It was a Sunday on 27th April 1941, when German troops entered Athens. The capital’s residents remained stubbornly locked in their homes. The rise of the Nazi swastika on the Acropolis marked the beginning of the German Occupation. Soon the Germans set up a puppet government with Georgios Tsolakoglou, the general who signed the capitulation, as prime minister.
As the Wehrmacht motor units were rolling in the empty streets, the voice of the Athens Radio Station announcer Konstantinos Stavropoulos echoed inside the homes of Athenians, and still echoes eerie through the decades:
“Attention! Attention! The capital is falling into the hands of the conquerors. On the Sacred Rock of the Acropolis, the blue and white is no longer flying proud. Instead, it is replaced by the banner of violence. The guard of our flag, ordered to take it down to raise the German flag, committed suicide by jumping off the cliff at the point where the blue and white was flying. Long live Greece!”
Sunday April 27, 1941.
— The Constantinopolitan (@ArcheRomaion) April 26, 2018
Then the Hellenic National Anthem played for the last time on the radio, only to be heard again three and a half years later when Athens was liberated. It was followed by the last free announcement:
“Attention! The Athens Radio Station will no longer be Greek after a while. It will be German and will be broadcasting lies! Greeks! Do not listen to it. Our war continues and will continue until the final victory! Long live the Nation of Greeks!”. The announcement was followed by a silence that was equally eerie.
The radio silence was broken several hours later with the first announcement of the Nazi conquerors, in Greek and German:
“The Mayor of Athens, retaining all the powers in the city of Athens under German Occupation, announces that today, Sunday, April 27th and at eight o’clock am the German troops entered the city of Athens and took possession of it. Under the German troops, unequivocal assurances were given that the population of Athens have nothing to fear. We call everybody as they behave orderly, with dignity and courtesy. The Mayor of Athens commands that, as of this time, the normal life of the city resumes smoothly. For this reason:
1. Shops normally open on Sundays, should open immediately.
2. Immediately, people can begin moving around the city, allowed until 11pm. From 11pm (Greece time) until 6am, traffic is forbidden. Police officers may, under their own responsibility, issue special permission for free movement during the forbidden hours when necessary.
3. The Gendarmerie and the City Police will keep their arms to preserve order.
4. Holders of any army rifles, hunting rifles, pistols or other handguns should immediately surrender them to their local police stations and receive pertinent proof of surrender.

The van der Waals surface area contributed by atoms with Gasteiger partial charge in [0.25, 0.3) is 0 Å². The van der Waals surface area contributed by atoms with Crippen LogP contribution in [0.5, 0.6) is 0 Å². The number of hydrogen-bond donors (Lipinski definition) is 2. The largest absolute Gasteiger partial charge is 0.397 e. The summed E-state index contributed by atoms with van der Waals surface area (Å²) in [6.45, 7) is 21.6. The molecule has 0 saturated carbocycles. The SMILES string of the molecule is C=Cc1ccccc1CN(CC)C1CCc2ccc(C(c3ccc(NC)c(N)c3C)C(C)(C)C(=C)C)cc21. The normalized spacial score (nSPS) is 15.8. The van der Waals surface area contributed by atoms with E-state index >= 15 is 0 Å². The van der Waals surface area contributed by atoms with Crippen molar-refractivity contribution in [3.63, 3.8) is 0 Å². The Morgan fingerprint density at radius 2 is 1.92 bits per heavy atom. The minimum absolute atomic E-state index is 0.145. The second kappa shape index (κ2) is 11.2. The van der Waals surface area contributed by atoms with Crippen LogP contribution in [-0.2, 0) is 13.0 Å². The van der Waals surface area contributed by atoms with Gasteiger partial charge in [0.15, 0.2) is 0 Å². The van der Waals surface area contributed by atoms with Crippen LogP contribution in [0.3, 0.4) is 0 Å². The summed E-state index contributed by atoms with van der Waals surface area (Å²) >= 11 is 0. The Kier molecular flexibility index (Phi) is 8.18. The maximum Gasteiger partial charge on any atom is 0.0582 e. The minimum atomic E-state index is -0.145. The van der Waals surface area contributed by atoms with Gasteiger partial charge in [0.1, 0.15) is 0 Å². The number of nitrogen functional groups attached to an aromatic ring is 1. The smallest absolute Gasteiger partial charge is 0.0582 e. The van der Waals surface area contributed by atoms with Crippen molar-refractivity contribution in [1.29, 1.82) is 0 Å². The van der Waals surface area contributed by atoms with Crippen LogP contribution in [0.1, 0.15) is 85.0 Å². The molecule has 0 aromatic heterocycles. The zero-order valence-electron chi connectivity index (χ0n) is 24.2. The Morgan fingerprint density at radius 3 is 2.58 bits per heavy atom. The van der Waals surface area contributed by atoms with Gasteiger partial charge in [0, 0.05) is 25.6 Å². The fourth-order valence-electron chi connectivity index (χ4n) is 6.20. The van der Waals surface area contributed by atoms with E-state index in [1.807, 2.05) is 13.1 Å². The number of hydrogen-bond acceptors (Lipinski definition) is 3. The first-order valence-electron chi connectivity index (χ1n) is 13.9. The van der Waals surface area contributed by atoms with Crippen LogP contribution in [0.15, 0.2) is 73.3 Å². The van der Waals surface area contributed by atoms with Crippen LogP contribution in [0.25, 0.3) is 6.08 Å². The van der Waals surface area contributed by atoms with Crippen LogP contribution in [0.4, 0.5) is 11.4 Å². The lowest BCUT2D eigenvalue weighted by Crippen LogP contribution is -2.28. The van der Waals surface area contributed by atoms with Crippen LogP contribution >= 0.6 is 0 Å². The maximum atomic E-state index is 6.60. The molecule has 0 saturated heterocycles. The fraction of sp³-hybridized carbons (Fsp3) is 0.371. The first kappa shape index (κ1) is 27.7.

5. Wherever there is a Greek flag hoisted, a German flag must also be raised to the right.
6. Newspapers may be published and circulate in normal times and editions.
7. Everyone is obliged to accept German banknotes at a price of 50 GRD per Deutsch mark.
8. On the morning of Monday, all public, municipal, and other agencies and offices should open and employees should be in their positions and all other employees at their workplace.
9. The German Occupation Armed Forces Guard headquarters are stationed in the “KING GEORGE” Hotel at Syntagma Square. The German Army headquarters at “GREAT BRITAIN” Hotel.”
When German forces entered the Greater Athens area, they were under strict orders to behave in a civilized and courteous manner, under instructions to treat the Greeks as though they bad been ‘liberated from British occupation.’
After a while, they came to be hated as they imposed increasingly harsh measures on the population. A curfew was enforced. All shutters had to be kept closed, even during the oppressive heat of the summer nights. It was forbidden to criticize German soldiers under any circumstances, even by so much as a glance – and the Germans themselves were the arbiters of what constituted a ‘critical glance’.
The conquerors were afraid to sleep in camps for fear of bombardment by the Allies, so they appropriated private homes for their own use. They requisitioned all public and most private transport, so that citizens had to walk or use the home-made two-wheeled push-carts which were used as ‘taxis’. Hospitals were emptied of the sick, including war casualties, to ensure that they would be available, if required, for German soldiers. The wounded victors of the Albanian campaign were turned out of their beds to be quartered in vacant warehouses, or were forced to wander the streets in pyjamas. Medicines were reserved for the use of the conquerors.
What followed was infinitely worse as in the three and a half years of German Occupation about 600,000 Greeks died of hunger, various diseases and the harsh conditions. Also, 105,000 died in concentration camps. Over 56,000 Greeks were executed by the Germans, mostly in retaliation to acts of the Greek Resistance. Also, over 20,000 Greek Resistance fighters died fighting the occupying forces.